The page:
As one digs deeper into the national character of the Americans, one sees that they have sought the value of everything in this world only in the answer to this single question: how much money will it bring in?
An American cannot converse, but he can discuss, and his talk falls into a dissertation. He speaks to you as if he was addressing a meeting; and if he should chance to become warm in the discussion, he will say ‘Gentlemen’ to the person with whom he is conversing.
There are two things which a democratic people will always find very difficult – to begin a war and to end it.
Music is the harmonious voice of creation; an echo of the invisible world.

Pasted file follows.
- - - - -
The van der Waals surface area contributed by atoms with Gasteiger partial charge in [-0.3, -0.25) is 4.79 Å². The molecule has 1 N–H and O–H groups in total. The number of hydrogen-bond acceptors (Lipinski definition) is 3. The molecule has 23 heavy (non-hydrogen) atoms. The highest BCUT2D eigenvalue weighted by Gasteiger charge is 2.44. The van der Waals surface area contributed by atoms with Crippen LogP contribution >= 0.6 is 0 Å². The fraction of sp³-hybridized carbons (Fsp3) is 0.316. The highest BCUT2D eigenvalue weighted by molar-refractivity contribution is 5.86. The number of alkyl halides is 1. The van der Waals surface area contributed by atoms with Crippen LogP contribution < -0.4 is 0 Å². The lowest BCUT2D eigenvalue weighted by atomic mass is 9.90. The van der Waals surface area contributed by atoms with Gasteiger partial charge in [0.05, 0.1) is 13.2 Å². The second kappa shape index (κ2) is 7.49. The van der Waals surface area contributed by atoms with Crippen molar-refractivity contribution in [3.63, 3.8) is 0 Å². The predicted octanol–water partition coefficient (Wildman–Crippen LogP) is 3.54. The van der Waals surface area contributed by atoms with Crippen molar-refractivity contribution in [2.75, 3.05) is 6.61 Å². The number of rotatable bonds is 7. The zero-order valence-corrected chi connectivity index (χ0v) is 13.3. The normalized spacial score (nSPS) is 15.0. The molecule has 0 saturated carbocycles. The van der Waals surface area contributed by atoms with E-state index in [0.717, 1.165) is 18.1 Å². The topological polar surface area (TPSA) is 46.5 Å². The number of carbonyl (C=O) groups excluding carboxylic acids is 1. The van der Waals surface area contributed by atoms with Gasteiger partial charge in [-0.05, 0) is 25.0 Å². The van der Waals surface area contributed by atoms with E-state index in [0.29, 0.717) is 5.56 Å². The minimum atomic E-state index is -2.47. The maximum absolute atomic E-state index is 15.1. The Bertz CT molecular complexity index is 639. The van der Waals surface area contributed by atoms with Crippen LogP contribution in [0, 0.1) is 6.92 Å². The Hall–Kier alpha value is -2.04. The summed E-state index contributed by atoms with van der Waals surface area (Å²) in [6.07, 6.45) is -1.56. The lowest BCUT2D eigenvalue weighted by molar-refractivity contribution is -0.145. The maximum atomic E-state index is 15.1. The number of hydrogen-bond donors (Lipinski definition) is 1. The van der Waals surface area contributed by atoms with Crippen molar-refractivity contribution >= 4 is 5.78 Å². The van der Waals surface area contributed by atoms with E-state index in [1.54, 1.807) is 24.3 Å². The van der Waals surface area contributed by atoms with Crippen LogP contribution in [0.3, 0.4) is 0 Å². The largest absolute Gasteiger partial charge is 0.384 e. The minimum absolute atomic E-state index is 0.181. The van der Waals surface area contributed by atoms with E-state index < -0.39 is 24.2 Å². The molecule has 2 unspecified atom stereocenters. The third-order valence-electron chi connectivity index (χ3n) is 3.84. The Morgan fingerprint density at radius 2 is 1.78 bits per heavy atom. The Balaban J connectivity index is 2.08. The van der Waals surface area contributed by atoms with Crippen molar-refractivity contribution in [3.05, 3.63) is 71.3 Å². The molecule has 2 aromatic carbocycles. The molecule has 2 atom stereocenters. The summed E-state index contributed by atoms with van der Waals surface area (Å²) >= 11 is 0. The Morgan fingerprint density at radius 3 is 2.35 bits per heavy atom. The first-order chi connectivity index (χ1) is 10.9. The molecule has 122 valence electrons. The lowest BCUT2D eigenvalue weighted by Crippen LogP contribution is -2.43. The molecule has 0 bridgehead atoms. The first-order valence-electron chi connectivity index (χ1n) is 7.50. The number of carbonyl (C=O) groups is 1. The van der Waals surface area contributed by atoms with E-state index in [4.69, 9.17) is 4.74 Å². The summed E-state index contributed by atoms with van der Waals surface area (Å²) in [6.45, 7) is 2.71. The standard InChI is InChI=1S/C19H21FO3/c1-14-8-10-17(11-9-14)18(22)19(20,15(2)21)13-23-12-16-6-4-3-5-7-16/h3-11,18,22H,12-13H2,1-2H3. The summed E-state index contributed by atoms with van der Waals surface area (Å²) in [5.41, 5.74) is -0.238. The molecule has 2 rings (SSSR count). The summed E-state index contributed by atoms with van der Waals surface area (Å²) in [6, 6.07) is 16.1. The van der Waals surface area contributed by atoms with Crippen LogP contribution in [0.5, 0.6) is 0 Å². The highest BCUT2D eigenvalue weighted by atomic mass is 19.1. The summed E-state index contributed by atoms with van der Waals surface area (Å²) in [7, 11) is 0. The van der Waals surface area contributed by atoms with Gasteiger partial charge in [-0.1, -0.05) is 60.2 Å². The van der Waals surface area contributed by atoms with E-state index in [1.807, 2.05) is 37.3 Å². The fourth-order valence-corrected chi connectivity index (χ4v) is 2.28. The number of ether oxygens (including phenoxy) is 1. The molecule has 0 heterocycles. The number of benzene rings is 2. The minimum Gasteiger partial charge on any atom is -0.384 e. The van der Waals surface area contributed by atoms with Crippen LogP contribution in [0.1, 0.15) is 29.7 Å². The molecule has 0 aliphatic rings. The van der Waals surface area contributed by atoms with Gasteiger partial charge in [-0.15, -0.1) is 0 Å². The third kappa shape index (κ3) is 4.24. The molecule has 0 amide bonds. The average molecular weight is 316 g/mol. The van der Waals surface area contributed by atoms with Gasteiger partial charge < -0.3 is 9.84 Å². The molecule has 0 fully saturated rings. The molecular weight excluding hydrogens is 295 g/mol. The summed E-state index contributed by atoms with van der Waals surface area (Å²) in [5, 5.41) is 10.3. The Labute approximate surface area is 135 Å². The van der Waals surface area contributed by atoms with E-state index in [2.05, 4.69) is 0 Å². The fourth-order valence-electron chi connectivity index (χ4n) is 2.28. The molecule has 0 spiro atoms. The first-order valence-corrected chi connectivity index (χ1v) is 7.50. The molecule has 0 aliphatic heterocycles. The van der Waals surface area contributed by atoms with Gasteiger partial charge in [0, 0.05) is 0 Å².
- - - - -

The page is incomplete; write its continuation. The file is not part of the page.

The debates of that great assembly are frequently vague and perplexed, seeming to be dragged rather than to march, to the intended goal. Something of this sort must, I think, always happen in public democratic assemblies.
In America the majority raises formidable barriers around the liberty of opinion; within these barriers an author may write what he pleases, but woe to him if he goes beyond them.
Good council has no price.
Religion is the belief in an ever-living God, that is, in a Divine Mind and Will ruling the Universe and holding moral relations with mankind.
History is a gallery of pictures in which there are few originals and many copies.
He was as great as a man can be without morality.